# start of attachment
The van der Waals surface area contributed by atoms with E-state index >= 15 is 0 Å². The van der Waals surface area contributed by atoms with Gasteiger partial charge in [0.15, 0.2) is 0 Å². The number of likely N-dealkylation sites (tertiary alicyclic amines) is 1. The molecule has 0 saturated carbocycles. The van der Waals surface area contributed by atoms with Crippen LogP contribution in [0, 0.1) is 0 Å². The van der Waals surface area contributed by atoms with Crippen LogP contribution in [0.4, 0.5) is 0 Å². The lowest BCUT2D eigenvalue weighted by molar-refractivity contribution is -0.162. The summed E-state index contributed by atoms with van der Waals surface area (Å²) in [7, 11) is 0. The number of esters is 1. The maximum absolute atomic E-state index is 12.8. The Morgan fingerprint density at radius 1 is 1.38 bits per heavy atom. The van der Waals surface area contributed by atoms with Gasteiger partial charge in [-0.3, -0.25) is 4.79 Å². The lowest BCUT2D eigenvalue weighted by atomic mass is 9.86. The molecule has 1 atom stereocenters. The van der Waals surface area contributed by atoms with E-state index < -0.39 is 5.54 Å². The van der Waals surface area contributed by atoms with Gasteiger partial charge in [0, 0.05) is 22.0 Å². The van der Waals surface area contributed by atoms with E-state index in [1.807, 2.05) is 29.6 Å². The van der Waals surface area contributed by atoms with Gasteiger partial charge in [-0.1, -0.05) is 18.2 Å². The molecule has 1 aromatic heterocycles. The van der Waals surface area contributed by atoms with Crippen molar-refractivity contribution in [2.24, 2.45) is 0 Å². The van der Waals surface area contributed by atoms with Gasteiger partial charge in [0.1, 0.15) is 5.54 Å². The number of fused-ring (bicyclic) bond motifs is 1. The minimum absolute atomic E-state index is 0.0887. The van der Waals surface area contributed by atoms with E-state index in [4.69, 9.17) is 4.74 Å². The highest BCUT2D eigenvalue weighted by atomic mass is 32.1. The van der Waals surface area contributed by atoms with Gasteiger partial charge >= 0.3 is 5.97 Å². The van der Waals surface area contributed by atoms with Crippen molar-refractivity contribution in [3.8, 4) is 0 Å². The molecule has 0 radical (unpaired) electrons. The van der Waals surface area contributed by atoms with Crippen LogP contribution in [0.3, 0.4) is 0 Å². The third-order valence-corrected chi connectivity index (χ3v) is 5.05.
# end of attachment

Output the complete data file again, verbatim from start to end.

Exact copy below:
The van der Waals surface area contributed by atoms with E-state index >= 15 is 0 Å². The van der Waals surface area contributed by atoms with Gasteiger partial charge in [0.15, 0.2) is 0 Å². The number of likely N-dealkylation sites (tertiary alicyclic amines) is 1. The molecule has 0 saturated carbocycles. The van der Waals surface area contributed by atoms with Crippen LogP contribution in [0, 0.1) is 0 Å². The van der Waals surface area contributed by atoms with Crippen LogP contribution in [0.4, 0.5) is 0 Å². The lowest BCUT2D eigenvalue weighted by molar-refractivity contribution is -0.162. The summed E-state index contributed by atoms with van der Waals surface area (Å²) in [7, 11) is 0. The number of esters is 1. The maximum absolute atomic E-state index is 12.8. The Morgan fingerprint density at radius 1 is 1.38 bits per heavy atom. The van der Waals surface area contributed by atoms with Gasteiger partial charge in [-0.3, -0.25) is 4.79 Å². The lowest BCUT2D eigenvalue weighted by atomic mass is 9.86. The molecule has 1 atom stereocenters. The van der Waals surface area contributed by atoms with E-state index < -0.39 is 5.54 Å². The van der Waals surface area contributed by atoms with Gasteiger partial charge in [0, 0.05) is 22.0 Å². The van der Waals surface area contributed by atoms with E-state index in [1.807, 2.05) is 29.6 Å². The van der Waals surface area contributed by atoms with Gasteiger partial charge in [-0.1, -0.05) is 18.2 Å². The molecule has 1 aromatic heterocycles. The van der Waals surface area contributed by atoms with Crippen molar-refractivity contribution in [2.24, 2.45) is 0 Å². The van der Waals surface area contributed by atoms with Gasteiger partial charge in [0.1, 0.15) is 5.54 Å². The number of fused-ring (bicyclic) bond motifs is 1. The minimum absolute atomic E-state index is 0.0887. The van der Waals surface area contributed by atoms with E-state index in [4.69, 9.17) is 4.74 Å². The highest BCUT2D eigenvalue weighted by atomic mass is 32.1. The van der Waals surface area contributed by atoms with Gasteiger partial charge >= 0.3 is 5.97 Å². The van der Waals surface area contributed by atoms with Crippen molar-refractivity contribution in [3.8, 4) is 0 Å². The molecule has 0 radical (unpaired) electrons. The van der Waals surface area contributed by atoms with Crippen LogP contribution in [0.3, 0.4) is 0 Å². The third-order valence-corrected chi connectivity index (χ3v) is 5.05.